Noah Haidu is one of the younger generation of pianists fascinated with the work of Kenny Kirkland. On his new album, “Doctone,” Haidu and his band explore nine of Kirkland’s compositions (one of them twice), and one by Haidu — an homage titled “Doctor Of Tone.”
Although his career lasted only two decades, Kirkland was widely considered one of the greatest and most influential jazz pianists of the late-20th century. He only recorded one album as a leader, but he enhanced the bands and recordings of Wynton Marsalis, Branford Marsalis, and many others before his untimely death of congestive heart failure in 1998, at the age of 43. His most visible role was in the band of Sting, bringing a jazz sensibility to the pop star’s music. Kirkland’s stint with Sting was documented in the film “Bring On The Night.”
Haidu is himself an excellent pianist who has played with Mike Stern, Benny Golson, Eddie Henderson, and others. On “Doctone,” he’s joined by Billy Hart on drums and Todd Coolman on bass — and on various cuts, saxophonists Steve Wilson, Gary Thomas and Jon Irabagon, and percussionist Dan Sadownick.
All of Kirkland’s compositions reveal greater richness with repeated listens. Tunes such as “Steepian Faith,” with its unexpected angles and complex harmonies, support Haidu’s liner-notes assertion that Kirkland was a brilliant composer. Haidu’s group interprets the song masterfully, with the help of Wilson’s serpentine saxophone solo. “Chambers Of Tain,” which Kirkland wrote for his longtime bandmate, drummer Jeff "Tain” Watts, is highlighted here by a solo from Hart, who also played with Kirkland.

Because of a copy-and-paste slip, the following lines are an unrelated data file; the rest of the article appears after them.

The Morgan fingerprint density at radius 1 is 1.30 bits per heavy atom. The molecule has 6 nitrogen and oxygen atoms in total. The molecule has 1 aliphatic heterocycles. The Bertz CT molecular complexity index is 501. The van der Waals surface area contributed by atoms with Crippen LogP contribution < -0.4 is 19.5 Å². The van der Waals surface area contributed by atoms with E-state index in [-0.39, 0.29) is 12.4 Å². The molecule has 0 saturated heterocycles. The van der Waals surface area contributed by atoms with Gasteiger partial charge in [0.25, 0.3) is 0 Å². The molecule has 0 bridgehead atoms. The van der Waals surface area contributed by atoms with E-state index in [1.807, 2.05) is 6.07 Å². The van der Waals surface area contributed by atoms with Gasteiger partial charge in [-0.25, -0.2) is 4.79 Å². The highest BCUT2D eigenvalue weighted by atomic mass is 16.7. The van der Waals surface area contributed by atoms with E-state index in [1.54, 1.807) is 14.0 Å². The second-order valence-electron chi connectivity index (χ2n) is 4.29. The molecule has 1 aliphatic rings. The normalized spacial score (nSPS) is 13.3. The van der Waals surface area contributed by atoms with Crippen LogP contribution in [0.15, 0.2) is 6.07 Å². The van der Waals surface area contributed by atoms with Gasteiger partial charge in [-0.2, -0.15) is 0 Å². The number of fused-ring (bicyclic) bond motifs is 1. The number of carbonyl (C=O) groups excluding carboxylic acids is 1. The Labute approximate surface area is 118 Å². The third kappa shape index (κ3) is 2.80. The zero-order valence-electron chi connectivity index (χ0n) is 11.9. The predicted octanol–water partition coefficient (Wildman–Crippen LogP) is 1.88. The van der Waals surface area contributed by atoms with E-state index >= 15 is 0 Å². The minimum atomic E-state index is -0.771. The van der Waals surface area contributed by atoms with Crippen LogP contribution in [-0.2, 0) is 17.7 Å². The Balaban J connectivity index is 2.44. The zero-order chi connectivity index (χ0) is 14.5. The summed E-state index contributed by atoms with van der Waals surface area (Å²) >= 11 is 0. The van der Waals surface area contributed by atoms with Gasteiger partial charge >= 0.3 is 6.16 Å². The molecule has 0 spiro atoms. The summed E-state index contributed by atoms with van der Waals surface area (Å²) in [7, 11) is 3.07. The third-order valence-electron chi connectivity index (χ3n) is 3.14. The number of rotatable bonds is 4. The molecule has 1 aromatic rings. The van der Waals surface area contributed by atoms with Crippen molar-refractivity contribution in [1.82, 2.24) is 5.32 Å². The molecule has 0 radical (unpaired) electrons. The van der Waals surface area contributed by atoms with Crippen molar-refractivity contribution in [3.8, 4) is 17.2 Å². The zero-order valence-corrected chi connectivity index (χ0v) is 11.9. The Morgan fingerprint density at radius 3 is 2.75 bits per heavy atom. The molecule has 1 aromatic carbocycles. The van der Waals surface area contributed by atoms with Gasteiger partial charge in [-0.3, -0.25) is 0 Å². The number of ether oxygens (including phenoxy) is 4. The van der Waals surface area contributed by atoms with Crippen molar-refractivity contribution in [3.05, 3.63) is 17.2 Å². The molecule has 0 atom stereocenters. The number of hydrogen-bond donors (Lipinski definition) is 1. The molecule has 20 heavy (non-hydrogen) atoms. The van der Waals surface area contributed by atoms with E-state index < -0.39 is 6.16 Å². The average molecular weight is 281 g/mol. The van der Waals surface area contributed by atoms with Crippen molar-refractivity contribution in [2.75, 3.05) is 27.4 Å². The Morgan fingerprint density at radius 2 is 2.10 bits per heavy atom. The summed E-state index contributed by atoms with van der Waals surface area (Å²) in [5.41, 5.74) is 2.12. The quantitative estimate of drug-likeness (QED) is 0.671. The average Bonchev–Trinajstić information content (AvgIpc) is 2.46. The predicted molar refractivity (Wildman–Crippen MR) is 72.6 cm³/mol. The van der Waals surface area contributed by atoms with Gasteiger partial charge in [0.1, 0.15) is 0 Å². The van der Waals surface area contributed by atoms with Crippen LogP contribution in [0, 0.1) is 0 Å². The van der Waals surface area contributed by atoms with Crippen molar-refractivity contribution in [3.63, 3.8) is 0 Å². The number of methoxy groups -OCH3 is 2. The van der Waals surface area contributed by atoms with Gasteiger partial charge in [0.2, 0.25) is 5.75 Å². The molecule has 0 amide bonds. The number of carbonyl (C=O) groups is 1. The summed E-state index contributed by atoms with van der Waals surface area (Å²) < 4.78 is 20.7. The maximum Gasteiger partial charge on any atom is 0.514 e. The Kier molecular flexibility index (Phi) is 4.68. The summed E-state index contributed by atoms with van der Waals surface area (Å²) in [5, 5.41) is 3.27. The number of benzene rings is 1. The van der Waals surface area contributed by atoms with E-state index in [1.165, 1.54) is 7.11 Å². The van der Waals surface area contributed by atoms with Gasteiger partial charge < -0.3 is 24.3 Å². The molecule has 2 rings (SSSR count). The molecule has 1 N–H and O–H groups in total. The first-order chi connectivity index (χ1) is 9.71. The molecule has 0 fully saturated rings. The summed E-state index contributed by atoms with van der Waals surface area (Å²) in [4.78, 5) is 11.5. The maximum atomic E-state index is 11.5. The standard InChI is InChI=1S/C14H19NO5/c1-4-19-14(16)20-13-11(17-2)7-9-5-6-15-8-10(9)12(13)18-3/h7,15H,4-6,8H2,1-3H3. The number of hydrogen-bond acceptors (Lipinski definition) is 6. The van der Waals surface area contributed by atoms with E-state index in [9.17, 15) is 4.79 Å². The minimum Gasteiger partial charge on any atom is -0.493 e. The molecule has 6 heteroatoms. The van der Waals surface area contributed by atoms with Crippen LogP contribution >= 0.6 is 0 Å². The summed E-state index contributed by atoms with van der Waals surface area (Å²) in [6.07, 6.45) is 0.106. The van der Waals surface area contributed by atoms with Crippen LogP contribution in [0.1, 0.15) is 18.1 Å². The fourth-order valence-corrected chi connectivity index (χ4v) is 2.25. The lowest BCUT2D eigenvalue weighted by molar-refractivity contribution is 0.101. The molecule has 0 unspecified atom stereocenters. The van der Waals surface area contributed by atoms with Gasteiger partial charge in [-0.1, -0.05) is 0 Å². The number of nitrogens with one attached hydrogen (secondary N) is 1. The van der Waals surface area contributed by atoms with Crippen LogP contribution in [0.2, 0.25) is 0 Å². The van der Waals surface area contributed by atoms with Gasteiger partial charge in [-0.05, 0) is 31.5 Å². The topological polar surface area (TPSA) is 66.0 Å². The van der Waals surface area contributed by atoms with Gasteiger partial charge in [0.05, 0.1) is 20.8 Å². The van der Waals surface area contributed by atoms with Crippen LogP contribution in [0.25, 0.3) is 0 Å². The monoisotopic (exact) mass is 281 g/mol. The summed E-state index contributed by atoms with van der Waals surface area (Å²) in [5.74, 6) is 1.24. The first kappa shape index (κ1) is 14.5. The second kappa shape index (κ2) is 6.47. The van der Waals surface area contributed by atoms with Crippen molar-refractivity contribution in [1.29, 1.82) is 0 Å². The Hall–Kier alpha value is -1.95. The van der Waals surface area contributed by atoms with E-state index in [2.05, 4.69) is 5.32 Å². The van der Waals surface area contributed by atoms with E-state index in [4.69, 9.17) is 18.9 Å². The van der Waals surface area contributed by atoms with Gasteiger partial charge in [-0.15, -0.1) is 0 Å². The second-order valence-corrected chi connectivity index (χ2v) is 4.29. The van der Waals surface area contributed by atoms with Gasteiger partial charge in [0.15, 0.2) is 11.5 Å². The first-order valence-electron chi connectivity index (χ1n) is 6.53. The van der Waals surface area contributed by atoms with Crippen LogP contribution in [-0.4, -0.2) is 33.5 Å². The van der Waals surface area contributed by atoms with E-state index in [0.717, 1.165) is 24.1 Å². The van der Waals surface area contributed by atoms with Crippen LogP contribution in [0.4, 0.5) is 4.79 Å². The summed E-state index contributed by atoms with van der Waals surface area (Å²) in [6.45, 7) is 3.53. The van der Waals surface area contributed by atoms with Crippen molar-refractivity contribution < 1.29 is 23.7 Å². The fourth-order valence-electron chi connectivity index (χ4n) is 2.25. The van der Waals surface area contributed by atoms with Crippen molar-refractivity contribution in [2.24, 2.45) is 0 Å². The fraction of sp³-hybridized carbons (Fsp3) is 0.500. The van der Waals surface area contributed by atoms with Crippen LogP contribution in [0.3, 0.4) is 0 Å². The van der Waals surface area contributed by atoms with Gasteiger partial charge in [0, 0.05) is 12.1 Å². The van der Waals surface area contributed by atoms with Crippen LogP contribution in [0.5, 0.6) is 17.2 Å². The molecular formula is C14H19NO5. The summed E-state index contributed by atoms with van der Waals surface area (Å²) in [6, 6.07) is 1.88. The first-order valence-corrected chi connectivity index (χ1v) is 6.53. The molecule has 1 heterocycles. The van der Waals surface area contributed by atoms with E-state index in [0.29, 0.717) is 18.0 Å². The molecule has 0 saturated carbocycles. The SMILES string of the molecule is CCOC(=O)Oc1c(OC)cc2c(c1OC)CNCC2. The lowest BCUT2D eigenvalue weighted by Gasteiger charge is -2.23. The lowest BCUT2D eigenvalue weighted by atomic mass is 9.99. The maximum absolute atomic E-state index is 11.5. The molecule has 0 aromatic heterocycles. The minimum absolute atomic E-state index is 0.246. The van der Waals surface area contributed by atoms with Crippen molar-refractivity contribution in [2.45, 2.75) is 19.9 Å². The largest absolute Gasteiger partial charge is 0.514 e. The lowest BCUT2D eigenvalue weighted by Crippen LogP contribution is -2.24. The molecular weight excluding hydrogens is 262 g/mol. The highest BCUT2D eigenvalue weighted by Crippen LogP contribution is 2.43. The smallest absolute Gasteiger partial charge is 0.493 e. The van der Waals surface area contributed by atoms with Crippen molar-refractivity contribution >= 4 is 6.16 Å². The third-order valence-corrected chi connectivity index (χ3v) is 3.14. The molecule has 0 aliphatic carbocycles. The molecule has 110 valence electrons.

The album is just one component of Haidu’s extensive exploration of Kirkland’s work. He has also produced a book and documentary film about Kirkland, featuring interviews with Coolman, Hart, Watts, Wilson, Sting, Jason Moran, Delfeayo Marsalis, Rodney Jones, and others who worked with the pianist.